Disclaimer: I'm not really active on Math.SE, so I can't speak to site-specific issues. What follows is a commentary based on things I've observed across the Stack Exchange network. I offer it with the sincere desire that it helps.
Others, many of whom are good intentioned and contribute prolifically to the site, disagree with me. That is fine. People are allowed to have different opinions.
I'll point out that it's all well and good to say that people are allowed to have different opinions, but if the system is set up such that one side of the disagreement seems to always get its way, the other side is going to end up bitter over the bias inherent in the system.
The setup of StackExchange is such that "Closers" have an advantage over "Keep openers". On open questions, there's a vote to close option, but not a "vote to keep open" option. (The "Leave Open" option in the closure review queue only removes it from the review queue, and doesn't counteract any already-given close votes.) This means that it doesn't matter if there's 100+ people on the site who disagree that the question should be closed; so long as there's at least 5 people on the site which think it should be closed, it'll get closed. -- Those that disagree with the closure are allowed to have a different opinion, but their opinion isn't counted.
Certainly, once a question is closed there's a "vote to reopen" option. However, once a question is closed the status quo shifts (in practice). It's no longer sufficient to have a "decent" question. One must have a "good" question which has been scrubbed of all deficiencies. The hurdle to get out of closure is higher than to simply avoid getting closed in the first place.
There's also a social barrier to "vote to reopen". When a question is closed, you have a list of five (likely prominent) members of the community staring at you, telling you that this question should be closed. You know that to get anywhere you're going to have to spend emotional and relationship capital to justify reopening the question. Those five people are likely going to demand justification (probably vociferously) on the reopen call. There might be four other people who agree with you, but you know there's five that don't. In contrast, for the original close vote, there were no prominent names listed. There's only the person asking the question, who is probably a low-rep user (and whose arguments can be easily dismissed with the justification of "you're just whiny, ignorant noob"). The vote to close is thus lower effort mentally/socially than the vote to reopen.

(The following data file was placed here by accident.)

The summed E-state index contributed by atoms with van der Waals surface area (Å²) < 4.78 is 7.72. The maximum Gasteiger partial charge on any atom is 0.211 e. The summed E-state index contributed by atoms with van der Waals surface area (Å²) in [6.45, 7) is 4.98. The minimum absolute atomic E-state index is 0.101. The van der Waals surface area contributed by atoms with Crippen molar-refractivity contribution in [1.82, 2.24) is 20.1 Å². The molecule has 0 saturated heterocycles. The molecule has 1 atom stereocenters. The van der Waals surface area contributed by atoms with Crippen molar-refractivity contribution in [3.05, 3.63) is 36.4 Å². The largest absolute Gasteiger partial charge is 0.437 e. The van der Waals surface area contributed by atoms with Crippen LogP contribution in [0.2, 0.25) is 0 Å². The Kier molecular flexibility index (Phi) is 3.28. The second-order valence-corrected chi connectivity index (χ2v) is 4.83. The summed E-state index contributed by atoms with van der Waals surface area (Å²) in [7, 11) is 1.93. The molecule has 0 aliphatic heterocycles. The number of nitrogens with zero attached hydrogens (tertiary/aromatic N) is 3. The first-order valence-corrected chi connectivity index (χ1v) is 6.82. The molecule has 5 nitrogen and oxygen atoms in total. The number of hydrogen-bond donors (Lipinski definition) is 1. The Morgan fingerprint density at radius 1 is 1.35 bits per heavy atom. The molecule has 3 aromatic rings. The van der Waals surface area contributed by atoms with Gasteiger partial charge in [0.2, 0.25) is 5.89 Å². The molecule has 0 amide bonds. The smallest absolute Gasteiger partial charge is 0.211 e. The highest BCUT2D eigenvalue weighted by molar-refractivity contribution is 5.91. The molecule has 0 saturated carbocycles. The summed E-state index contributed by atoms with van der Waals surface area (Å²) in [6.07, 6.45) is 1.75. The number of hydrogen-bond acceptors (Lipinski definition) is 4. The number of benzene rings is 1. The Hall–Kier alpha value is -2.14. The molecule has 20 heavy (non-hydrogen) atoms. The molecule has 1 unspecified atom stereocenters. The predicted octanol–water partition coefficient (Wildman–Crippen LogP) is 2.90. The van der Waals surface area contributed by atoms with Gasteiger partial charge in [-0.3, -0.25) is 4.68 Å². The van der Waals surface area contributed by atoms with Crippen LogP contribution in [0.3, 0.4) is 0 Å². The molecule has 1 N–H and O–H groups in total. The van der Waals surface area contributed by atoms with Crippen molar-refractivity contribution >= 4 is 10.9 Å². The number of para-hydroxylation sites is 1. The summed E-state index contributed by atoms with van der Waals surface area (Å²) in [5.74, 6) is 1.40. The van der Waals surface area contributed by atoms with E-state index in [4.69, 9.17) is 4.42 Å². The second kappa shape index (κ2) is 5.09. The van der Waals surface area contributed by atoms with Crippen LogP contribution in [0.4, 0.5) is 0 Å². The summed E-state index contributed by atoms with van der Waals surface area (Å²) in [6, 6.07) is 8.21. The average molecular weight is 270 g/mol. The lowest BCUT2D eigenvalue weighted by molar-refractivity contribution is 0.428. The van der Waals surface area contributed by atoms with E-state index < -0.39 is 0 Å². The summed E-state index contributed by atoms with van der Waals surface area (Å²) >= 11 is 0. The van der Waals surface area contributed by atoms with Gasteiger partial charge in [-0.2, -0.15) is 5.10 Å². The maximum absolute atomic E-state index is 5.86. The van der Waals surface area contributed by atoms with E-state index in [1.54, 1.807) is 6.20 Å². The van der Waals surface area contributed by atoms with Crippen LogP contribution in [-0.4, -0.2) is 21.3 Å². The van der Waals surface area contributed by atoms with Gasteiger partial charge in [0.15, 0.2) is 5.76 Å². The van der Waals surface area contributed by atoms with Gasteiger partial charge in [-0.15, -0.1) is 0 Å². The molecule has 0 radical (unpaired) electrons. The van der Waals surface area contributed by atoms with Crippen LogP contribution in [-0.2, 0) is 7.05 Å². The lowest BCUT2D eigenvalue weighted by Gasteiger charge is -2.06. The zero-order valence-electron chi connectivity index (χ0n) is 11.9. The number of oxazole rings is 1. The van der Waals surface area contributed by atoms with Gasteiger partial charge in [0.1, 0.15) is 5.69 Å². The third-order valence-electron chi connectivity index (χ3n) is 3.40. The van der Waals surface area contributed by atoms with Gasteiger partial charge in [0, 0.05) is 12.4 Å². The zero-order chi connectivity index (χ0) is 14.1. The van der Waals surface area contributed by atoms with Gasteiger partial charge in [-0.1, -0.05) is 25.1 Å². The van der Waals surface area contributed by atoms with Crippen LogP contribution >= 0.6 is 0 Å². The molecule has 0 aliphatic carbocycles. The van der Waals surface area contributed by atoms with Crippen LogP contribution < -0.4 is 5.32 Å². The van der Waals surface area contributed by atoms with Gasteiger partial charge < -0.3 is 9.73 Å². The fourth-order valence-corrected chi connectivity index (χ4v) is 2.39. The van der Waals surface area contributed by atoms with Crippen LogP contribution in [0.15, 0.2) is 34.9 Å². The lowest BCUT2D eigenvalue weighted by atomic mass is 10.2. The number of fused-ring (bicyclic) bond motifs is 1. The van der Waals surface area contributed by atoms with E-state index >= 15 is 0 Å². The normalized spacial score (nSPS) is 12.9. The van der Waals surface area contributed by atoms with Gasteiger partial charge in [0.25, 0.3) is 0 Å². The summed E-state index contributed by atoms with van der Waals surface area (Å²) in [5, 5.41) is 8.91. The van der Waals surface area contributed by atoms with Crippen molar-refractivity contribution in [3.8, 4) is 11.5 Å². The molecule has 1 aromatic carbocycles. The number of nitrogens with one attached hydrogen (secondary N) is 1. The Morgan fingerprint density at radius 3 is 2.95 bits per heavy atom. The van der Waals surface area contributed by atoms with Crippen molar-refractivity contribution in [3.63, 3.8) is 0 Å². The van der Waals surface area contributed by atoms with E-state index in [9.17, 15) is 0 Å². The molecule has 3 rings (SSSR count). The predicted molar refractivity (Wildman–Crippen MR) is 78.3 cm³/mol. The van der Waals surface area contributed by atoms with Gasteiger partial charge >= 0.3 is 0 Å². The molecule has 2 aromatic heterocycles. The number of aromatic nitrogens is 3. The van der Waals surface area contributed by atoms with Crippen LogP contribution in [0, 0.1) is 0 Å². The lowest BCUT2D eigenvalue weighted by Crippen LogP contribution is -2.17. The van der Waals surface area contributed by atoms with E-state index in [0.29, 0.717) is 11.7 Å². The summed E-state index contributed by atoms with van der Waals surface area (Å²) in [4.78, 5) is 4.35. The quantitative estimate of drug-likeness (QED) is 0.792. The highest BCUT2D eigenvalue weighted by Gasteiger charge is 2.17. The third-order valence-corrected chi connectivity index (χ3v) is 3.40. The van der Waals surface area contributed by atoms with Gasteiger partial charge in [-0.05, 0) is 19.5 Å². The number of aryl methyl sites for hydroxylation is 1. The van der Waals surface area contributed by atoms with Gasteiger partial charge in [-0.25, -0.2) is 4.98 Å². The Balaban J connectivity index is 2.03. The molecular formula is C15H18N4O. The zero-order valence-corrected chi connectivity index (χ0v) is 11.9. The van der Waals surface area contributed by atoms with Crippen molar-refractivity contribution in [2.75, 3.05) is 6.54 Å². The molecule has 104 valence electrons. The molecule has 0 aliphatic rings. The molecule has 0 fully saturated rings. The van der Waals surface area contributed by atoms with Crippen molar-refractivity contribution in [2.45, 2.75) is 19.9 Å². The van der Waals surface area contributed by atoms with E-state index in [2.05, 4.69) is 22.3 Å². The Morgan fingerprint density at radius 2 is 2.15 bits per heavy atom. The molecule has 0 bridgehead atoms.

Closure votes tend not to need extensive justification. There's not really an absolute criteria for "too broad" - it's a personal gut check. If you get it wrong, "hey, we're all human - that's why you need five votes to close in the first place!" In contrast, a vote to reopen tends to require justification: "You disagree with closure? Please explain, in referenced detail, how this question meets the criteria for being on topic. -- And it better be good, because if I find your justification lacking, I'm going to insinuate that you don't appreciate people who close bad questions and you want this place to be flooded with crap."
It's also the case that "Closers" seem to be more vocal and active in their beliefs versus the "Keep openers". The former are the ones monitoring the new question and active queues with an eye toward closing questions. And while that's laudable work to keep the site from being overrun with garbage, it does give them advantage over the "Keep openers". There isn't a "recently closed" queue for "Keep openers" to monitor (and closing a question doesn't even bump the modified time for the purposes of the active queue). It's also the case that the "Keep open" position is one more of absence of action, versus the "Closer" position of action. "Don't do things that shouldn't have been done in the first place" is not a great rallying cry, at least not in the way "We're under assault by help vampires! To the walls!" is. ("Closers are killing good questions!" might be a better one, but that opens you up to accusations of fomenting divisiveness and increasing tension.)
(I tried to be even-handed here, but this came off more anti-"Closer" than I would have liked. That's likely because the position I'm arguing is that the system is biased in favor of question closure, and I wanted to convince people who believe the two sides have equal standing.)
So, back to the main topic - how to use this knowledge to diffuse tension?
Well, I'd first encourage the "Closers" to recognize that the "Keep openers" are working from a position of disadvantage based on how StackExchange handles things. "People are allowed to have different opinions" oversimplifies. In practice, the "Closers" can mostly ignore the opinions of the "Keep openers" if they want to. The reverse? Not so much.
But the sentiment behind "people are allowed to have different opinions" is good, and I'd encourage more of it. Too often discussions on closing/downvoting/deleting devolve into thinly-veiled invective slinging, where people posting questions are painted with a broad brush, people arguing against broad closure are accused of being willing to let the site go to hell, and people arguing for broader closure are seen as trigger-happy jerks.
Both sides need to keep in mind that everyone here is trying to improve the site. That's often where I see these conversations go off the rails. Someone pulls out the "you don't care about the site"/"you just want to see the site go to hell" card, the discussion fizzles out without a satisfactory conclusion, the "Keep openers" get upset because the "Closers" can throw their weight around, and the "Closers" get upset because they feel under-appreciated and overwhelmed. Then the next meta question picks back up with the tension in the same spot it left off.